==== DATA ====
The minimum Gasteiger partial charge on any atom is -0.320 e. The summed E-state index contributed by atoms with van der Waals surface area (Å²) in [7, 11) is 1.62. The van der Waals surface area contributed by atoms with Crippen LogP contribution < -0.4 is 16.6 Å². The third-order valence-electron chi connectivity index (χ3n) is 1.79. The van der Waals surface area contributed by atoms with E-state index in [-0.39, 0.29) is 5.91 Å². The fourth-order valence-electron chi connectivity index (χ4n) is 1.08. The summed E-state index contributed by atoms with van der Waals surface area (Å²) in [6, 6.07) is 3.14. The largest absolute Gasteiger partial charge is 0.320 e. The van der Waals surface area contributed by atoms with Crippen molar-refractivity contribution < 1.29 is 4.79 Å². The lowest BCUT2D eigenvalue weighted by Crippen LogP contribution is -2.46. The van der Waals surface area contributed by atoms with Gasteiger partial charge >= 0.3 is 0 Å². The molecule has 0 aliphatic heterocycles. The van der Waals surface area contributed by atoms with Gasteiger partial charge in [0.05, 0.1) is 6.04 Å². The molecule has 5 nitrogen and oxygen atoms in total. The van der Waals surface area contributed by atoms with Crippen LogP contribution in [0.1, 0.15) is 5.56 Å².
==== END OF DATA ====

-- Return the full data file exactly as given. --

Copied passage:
The minimum Gasteiger partial charge on any atom is -0.320 e. The summed E-state index contributed by atoms with van der Waals surface area (Å²) in [7, 11) is 1.62. The van der Waals surface area contributed by atoms with Crippen LogP contribution < -0.4 is 16.6 Å². The third-order valence-electron chi connectivity index (χ3n) is 1.79. The van der Waals surface area contributed by atoms with E-state index in [-0.39, 0.29) is 5.91 Å². The fourth-order valence-electron chi connectivity index (χ4n) is 1.08. The summed E-state index contributed by atoms with van der Waals surface area (Å²) in [6, 6.07) is 3.14. The largest absolute Gasteiger partial charge is 0.320 e. The van der Waals surface area contributed by atoms with Crippen molar-refractivity contribution < 1.29 is 4.79 Å². The lowest BCUT2D eigenvalue weighted by Crippen LogP contribution is -2.46. The van der Waals surface area contributed by atoms with Gasteiger partial charge >= 0.3 is 0 Å². The molecule has 0 aliphatic heterocycles. The van der Waals surface area contributed by atoms with Gasteiger partial charge in [0.05, 0.1) is 6.04 Å². The molecule has 5 nitrogen and oxygen atoms in total. The van der Waals surface area contributed by atoms with Crippen LogP contribution in [0.1, 0.15) is 5.56 Å².